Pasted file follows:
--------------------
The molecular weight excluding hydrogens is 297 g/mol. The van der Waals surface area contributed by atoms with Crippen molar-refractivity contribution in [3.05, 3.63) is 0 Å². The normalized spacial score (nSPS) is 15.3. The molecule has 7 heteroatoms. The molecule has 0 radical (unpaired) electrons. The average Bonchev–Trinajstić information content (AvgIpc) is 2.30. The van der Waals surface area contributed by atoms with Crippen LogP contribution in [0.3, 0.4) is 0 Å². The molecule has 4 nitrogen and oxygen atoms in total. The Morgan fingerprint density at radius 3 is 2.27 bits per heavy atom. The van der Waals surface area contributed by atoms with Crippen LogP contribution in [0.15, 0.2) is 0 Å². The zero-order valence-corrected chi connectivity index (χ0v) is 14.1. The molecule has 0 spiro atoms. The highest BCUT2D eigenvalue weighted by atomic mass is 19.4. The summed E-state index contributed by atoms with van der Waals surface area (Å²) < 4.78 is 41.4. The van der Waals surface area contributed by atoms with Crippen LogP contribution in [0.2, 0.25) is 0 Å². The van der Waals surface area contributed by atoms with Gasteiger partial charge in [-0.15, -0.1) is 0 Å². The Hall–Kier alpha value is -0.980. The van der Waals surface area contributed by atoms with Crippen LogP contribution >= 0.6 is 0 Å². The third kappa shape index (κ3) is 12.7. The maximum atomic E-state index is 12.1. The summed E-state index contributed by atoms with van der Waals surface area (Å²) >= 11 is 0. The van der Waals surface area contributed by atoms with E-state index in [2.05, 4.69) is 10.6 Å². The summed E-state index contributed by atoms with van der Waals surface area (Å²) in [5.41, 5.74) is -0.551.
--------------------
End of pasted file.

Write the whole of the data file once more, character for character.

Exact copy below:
The molecular weight excluding hydrogens is 297 g/mol. The van der Waals surface area contributed by atoms with Crippen molar-refractivity contribution in [3.05, 3.63) is 0 Å². The normalized spacial score (nSPS) is 15.3. The molecule has 7 heteroatoms. The molecule has 0 radical (unpaired) electrons. The average Bonchev–Trinajstić information content (AvgIpc) is 2.30. The van der Waals surface area contributed by atoms with Crippen LogP contribution in [0.3, 0.4) is 0 Å². The molecule has 4 nitrogen and oxygen atoms in total. The Morgan fingerprint density at radius 3 is 2.27 bits per heavy atom. The van der Waals surface area contributed by atoms with Crippen LogP contribution in [0.15, 0.2) is 0 Å². The zero-order valence-corrected chi connectivity index (χ0v) is 14.1. The molecule has 0 spiro atoms. The highest BCUT2D eigenvalue weighted by atomic mass is 19.4. The summed E-state index contributed by atoms with van der Waals surface area (Å²) < 4.78 is 41.4. The van der Waals surface area contributed by atoms with Crippen LogP contribution in [0.2, 0.25) is 0 Å². The van der Waals surface area contributed by atoms with Gasteiger partial charge in [-0.15, -0.1) is 0 Å². The Hall–Kier alpha value is -0.980. The van der Waals surface area contributed by atoms with Crippen LogP contribution >= 0.6 is 0 Å². The third kappa shape index (κ3) is 12.7. The maximum atomic E-state index is 12.1. The summed E-state index contributed by atoms with van der Waals surface area (Å²) >= 11 is 0. The van der Waals surface area contributed by atoms with E-state index in [2.05, 4.69) is 10.6 Å². The summed E-state index contributed by atoms with van der Waals surface area (Å²) in [5.41, 5.74) is -0.551.